Posted on Wed, Jul. 27, 2011
last updated: March 15, 2013 11:57:54 AM
CAIRO — Egyptian human rights activists say they've documented hundreds of cases of civilians tortured by police and army forces since the revolution that toppled Hosni Mubarak, but that none have yet gone to trial.
Under former President Mubarak, the security services were notorious for abuses, but since he left office in February dozens of cases have been filed to the general prosecutor's office accusing police and military authorities of torture and other crimes against anti-government protesters.
For activists, that's a sign that the interim military government hasn't reined in the security forces, which were all-powerful during the Mubarak era. The only difference in post-revolution Egypt, they say, is that victims empowered by the uprising are speaking publicly of their brutal experiences.
Hossam Bahgat, the executive director of the Egyptian Initiative for Personal Rights, offered a grim list of the torture methods that authorities are accused of using: "kicking and punching; beating using batons, rifle butts, whips; electrocuting (shocking) victims; hanging in painful positions; sleep and food deprivation; and sexual assault."
Bahgat, who's run the advocacy group since 2002, said that until the revolution, torture victims "were unable to speak. At times there was an informant watching the victim's house. If they see activists making contact they either harassed them or threatened the victim not to speak."
Since the revolution, he said, "People are eager to fight back and claim their rights." But the allegations against the military police are worrisome.
"The faces change but the torture policy remains," Bahgat said.
On March 9, army troops raided Cairo's central Tahrir Square to disperse a sit-in. Scores of people, including 17 women, were detained and taken to the adjacent Egyptian Museum.
What happened next came to be known among activists as the Museum Torture Party.
"Officers were beating people with metal rods and batons," said Khalid Sadeq, 21, a student who went to look for his friends in Tahrir Square after hearing news of the raids on protesters. He was detained and led to the museum soon after he arrived at the square.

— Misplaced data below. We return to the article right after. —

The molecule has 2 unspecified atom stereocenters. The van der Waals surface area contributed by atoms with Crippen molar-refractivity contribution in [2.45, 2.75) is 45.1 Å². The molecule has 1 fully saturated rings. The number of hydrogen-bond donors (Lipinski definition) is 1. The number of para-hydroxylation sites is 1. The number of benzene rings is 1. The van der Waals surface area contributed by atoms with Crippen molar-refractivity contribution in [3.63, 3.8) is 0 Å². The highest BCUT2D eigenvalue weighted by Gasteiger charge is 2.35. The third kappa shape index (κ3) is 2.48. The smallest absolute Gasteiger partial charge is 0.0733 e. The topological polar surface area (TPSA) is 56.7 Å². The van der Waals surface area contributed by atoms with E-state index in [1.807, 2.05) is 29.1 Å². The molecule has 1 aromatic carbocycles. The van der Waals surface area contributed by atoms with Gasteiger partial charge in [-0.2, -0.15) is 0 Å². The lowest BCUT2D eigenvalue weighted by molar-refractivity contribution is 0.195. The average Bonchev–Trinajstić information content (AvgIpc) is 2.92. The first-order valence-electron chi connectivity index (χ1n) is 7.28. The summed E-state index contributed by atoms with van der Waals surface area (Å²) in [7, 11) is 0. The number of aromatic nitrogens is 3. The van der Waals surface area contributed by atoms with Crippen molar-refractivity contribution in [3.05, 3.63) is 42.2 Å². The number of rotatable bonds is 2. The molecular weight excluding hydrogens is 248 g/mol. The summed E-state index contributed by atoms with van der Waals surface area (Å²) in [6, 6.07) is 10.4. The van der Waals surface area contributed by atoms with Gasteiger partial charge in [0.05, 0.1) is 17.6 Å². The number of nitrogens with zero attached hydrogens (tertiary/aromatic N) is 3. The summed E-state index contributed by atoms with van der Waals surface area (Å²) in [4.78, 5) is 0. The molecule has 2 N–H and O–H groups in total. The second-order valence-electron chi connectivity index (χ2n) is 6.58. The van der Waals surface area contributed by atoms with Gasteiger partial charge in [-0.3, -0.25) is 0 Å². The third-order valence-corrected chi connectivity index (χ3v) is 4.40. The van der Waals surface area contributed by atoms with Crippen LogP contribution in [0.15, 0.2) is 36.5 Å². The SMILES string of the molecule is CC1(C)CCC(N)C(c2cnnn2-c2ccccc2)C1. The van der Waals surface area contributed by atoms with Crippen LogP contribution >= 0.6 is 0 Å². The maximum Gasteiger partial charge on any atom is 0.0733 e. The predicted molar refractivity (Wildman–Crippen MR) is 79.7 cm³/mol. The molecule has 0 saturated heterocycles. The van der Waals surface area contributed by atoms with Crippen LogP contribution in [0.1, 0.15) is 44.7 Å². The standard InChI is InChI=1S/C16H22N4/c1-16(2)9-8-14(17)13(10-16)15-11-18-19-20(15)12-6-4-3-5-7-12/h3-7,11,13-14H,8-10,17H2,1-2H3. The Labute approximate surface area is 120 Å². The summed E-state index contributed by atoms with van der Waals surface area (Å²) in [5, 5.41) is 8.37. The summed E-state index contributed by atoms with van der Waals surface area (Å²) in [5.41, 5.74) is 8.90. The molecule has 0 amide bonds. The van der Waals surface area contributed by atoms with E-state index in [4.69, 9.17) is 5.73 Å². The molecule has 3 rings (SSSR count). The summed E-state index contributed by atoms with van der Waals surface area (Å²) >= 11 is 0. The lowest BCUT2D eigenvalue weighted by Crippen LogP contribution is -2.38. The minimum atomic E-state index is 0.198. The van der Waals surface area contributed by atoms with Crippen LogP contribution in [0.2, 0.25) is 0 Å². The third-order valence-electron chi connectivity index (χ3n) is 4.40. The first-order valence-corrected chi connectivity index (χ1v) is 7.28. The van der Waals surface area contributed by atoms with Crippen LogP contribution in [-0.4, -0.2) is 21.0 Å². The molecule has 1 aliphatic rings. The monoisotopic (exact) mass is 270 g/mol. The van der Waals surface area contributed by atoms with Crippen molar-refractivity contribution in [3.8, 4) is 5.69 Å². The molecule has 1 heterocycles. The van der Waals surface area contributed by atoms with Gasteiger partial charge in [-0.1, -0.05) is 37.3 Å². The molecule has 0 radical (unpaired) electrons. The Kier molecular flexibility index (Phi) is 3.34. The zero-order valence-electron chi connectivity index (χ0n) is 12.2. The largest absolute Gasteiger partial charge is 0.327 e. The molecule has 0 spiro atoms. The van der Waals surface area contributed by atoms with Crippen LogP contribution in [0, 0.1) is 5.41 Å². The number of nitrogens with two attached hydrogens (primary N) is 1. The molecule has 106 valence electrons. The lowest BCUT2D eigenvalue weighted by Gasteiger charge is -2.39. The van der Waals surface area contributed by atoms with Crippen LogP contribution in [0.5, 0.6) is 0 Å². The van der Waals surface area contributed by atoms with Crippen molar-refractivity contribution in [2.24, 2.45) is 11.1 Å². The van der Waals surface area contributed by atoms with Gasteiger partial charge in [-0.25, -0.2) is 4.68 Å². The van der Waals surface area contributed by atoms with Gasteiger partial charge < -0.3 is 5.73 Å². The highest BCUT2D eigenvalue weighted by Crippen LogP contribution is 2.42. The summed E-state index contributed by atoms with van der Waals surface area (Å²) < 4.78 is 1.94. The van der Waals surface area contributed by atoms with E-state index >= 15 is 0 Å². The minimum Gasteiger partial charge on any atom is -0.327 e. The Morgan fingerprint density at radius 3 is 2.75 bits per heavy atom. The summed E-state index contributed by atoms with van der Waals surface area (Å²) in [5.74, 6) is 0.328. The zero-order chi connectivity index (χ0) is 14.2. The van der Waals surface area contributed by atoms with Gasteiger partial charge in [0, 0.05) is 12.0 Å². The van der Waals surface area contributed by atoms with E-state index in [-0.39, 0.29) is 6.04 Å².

"They forced everyone to take their clothes off and stand in their underwear, and every time I tried to ask, 'Why am I here?' they beat me up more."
Sadeq said an officer dragged him and others out of the museum, took them outside and resumed the beatings — at one point even using Tasers. After Sadeq was released, his family filmed him in a hospital, his back, neck, arms and legs covered with bruises.
The 17 women were released, but not until they underwent widely publicized "virginity tests" that military officials said were necessary so that the women wouldn't accuse authorities of raping them. Amnesty International and other human rights groups decried the tests. The women were sentenced to a year of probation.
Another 173 detainees faced military trials that concluded within hours and, according to activists, were held without thorough investigations. Fifty people were acquitted or released on probation and 123 were sentenced to from three to five years in jail.
The ruling Supreme Council of the Armed Forces and Interior Ministry officials continue to deny any acts of torture. Human rights activists who attended a meeting in June with military officials said that Gen. Hassan El-Roweini, a member of the military council, denied torture by the military police.
"When handed pictures, videos and other material proving torture acts, he promised to investigate the incidents, but he never admitted any wrongdoing by the military police," said Ragiah Omran, a member of the Egyptian human rights group No Military Trials who attended the meeting.
A few days later, journalist Rasha Azab was summoned to the military prosecutor's office for questioning about an article she wrote alleging torture by military authorities. After three hours of questioning by the prosecutor, Azab was charged with spreading false rumors and disrupting national stability.
Activists and journalists acknowledge that they have greater freedom to discuss such violations by Egyptian authorities, but reforms haven't taken place. While the military council is expected to hand power to a civilian government after elections that are due to be announced in September, the Interior Ministry and its police departments remain a concern for rights groups because many police officials from the Mubarak era remain in their posts.
"The government did change its tone since the revolution, but it's not a matter of conferences and dialogue," said Heba Morayef, the Human Rights Watch representative in Egypt. "There should be real reform measures, and the Interior Ministry should admit that torture is systematic within the police force."
Morayef said that transparency was the only way to guarantee real reform. "We have no way of knowing if police officers are even being questioned or punished for such violations," she said.
(Sabry is a McClatchy special correspondent.)
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